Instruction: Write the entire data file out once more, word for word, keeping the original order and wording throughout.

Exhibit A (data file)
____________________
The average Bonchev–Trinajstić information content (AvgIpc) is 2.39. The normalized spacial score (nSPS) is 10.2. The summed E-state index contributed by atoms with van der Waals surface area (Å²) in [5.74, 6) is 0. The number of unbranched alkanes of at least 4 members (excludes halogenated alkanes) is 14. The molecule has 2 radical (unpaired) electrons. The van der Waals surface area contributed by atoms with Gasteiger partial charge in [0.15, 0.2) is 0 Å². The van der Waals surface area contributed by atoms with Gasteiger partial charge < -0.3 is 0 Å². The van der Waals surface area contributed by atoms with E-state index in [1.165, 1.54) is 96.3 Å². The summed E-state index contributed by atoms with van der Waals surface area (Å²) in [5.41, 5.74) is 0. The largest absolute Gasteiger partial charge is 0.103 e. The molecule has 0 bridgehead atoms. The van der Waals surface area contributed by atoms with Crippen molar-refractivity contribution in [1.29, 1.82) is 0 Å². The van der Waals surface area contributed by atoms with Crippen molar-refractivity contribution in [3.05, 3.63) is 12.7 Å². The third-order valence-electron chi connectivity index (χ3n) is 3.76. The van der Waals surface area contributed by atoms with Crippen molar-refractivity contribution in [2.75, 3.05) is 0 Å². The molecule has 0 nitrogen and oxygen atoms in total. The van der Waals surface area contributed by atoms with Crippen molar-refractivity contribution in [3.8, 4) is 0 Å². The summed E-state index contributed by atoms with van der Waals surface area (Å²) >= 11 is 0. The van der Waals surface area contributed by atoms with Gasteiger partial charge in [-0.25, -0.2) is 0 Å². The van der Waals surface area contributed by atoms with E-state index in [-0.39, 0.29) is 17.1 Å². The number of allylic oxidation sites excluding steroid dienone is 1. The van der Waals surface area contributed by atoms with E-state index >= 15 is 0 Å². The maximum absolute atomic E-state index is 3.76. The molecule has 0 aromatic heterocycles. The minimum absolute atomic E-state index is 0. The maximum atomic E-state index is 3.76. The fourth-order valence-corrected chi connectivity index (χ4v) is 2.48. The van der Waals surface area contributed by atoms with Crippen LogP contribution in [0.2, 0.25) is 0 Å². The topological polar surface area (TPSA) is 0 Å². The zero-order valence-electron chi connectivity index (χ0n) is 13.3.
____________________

The average Bonchev–Trinajstić information content (AvgIpc) is 2.39. The normalized spacial score (nSPS) is 10.2. The summed E-state index contributed by atoms with van der Waals surface area (Å²) in [5.74, 6) is 0. The number of unbranched alkanes of at least 4 members (excludes halogenated alkanes) is 14. The molecule has 2 radical (unpaired) electrons. The van der Waals surface area contributed by atoms with Gasteiger partial charge in [0.15, 0.2) is 0 Å². The van der Waals surface area contributed by atoms with Gasteiger partial charge < -0.3 is 0 Å². The van der Waals surface area contributed by atoms with E-state index in [1.165, 1.54) is 96.3 Å². The summed E-state index contributed by atoms with van der Waals surface area (Å²) in [5.41, 5.74) is 0. The largest absolute Gasteiger partial charge is 0.103 e. The molecule has 0 bridgehead atoms. The van der Waals surface area contributed by atoms with Crippen molar-refractivity contribution in [1.29, 1.82) is 0 Å². The van der Waals surface area contributed by atoms with Crippen molar-refractivity contribution in [3.05, 3.63) is 12.7 Å². The third-order valence-electron chi connectivity index (χ3n) is 3.76. The van der Waals surface area contributed by atoms with Crippen molar-refractivity contribution in [2.75, 3.05) is 0 Å². The molecule has 0 nitrogen and oxygen atoms in total. The van der Waals surface area contributed by atoms with Crippen molar-refractivity contribution in [3.8, 4) is 0 Å². The summed E-state index contributed by atoms with van der Waals surface area (Å²) >= 11 is 0. The van der Waals surface area contributed by atoms with Gasteiger partial charge in [-0.25, -0.2) is 0 Å². The van der Waals surface area contributed by atoms with E-state index in [-0.39, 0.29) is 17.1 Å². The number of allylic oxidation sites excluding steroid dienone is 1. The van der Waals surface area contributed by atoms with E-state index >= 15 is 0 Å². The maximum absolute atomic E-state index is 3.76. The molecule has 0 aromatic heterocycles. The minimum absolute atomic E-state index is 0. The maximum atomic E-state index is 3.76. The fourth-order valence-corrected chi connectivity index (χ4v) is 2.48. The van der Waals surface area contributed by atoms with Crippen LogP contribution in [0.2, 0.25) is 0 Å². The topological polar surface area (TPSA) is 0 Å². The zero-order valence-electron chi connectivity index (χ0n) is 13.3.